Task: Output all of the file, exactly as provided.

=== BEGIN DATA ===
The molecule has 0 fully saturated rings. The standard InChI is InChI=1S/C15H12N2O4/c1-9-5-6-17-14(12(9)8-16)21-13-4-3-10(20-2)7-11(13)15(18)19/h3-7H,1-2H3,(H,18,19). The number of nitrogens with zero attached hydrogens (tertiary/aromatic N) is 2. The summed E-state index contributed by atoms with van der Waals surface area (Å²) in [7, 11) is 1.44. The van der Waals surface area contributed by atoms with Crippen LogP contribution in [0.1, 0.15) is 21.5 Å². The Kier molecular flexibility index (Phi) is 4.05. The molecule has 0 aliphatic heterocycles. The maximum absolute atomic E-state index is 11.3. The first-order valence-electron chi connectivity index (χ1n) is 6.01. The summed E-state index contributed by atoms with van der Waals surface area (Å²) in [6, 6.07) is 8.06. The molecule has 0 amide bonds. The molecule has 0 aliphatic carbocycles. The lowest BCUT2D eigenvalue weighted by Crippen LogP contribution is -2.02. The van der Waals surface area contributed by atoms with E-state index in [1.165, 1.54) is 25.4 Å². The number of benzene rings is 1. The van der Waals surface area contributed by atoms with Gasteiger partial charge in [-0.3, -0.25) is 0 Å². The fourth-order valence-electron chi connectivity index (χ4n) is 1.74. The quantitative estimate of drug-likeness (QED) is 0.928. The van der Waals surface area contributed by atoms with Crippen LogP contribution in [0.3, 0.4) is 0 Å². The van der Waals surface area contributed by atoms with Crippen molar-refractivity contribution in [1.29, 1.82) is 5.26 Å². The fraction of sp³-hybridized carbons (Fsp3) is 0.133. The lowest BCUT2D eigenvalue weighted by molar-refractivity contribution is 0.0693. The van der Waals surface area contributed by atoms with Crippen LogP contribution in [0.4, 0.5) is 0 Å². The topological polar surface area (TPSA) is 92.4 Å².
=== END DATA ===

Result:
The molecule has 0 fully saturated rings. The standard InChI is InChI=1S/C15H12N2O4/c1-9-5-6-17-14(12(9)8-16)21-13-4-3-10(20-2)7-11(13)15(18)19/h3-7H,1-2H3,(H,18,19). The number of nitrogens with zero attached hydrogens (tertiary/aromatic N) is 2. The summed E-state index contributed by atoms with van der Waals surface area (Å²) in [7, 11) is 1.44. The van der Waals surface area contributed by atoms with Crippen LogP contribution in [0.1, 0.15) is 21.5 Å². The Kier molecular flexibility index (Phi) is 4.05. The molecule has 0 aliphatic heterocycles. The maximum absolute atomic E-state index is 11.3. The first-order valence-electron chi connectivity index (χ1n) is 6.01. The summed E-state index contributed by atoms with van der Waals surface area (Å²) in [6, 6.07) is 8.06. The molecule has 0 amide bonds. The molecule has 0 aliphatic carbocycles. The lowest BCUT2D eigenvalue weighted by Crippen LogP contribution is -2.02. The van der Waals surface area contributed by atoms with E-state index in [1.165, 1.54) is 25.4 Å². The number of benzene rings is 1. The van der Waals surface area contributed by atoms with Gasteiger partial charge in [-0.3, -0.25) is 0 Å². The fourth-order valence-electron chi connectivity index (χ4n) is 1.74. The quantitative estimate of drug-likeness (QED) is 0.928. The van der Waals surface area contributed by atoms with Crippen LogP contribution in [0.3, 0.4) is 0 Å². The van der Waals surface area contributed by atoms with Crippen molar-refractivity contribution in [1.29, 1.82) is 5.26 Å². The fraction of sp³-hybridized carbons (Fsp3) is 0.133. The lowest BCUT2D eigenvalue weighted by molar-refractivity contribution is 0.0693. The van der Waals surface area contributed by atoms with Crippen LogP contribution in [0.4, 0.5) is 0 Å². The topological polar surface area (TPSA) is 92.4 Å².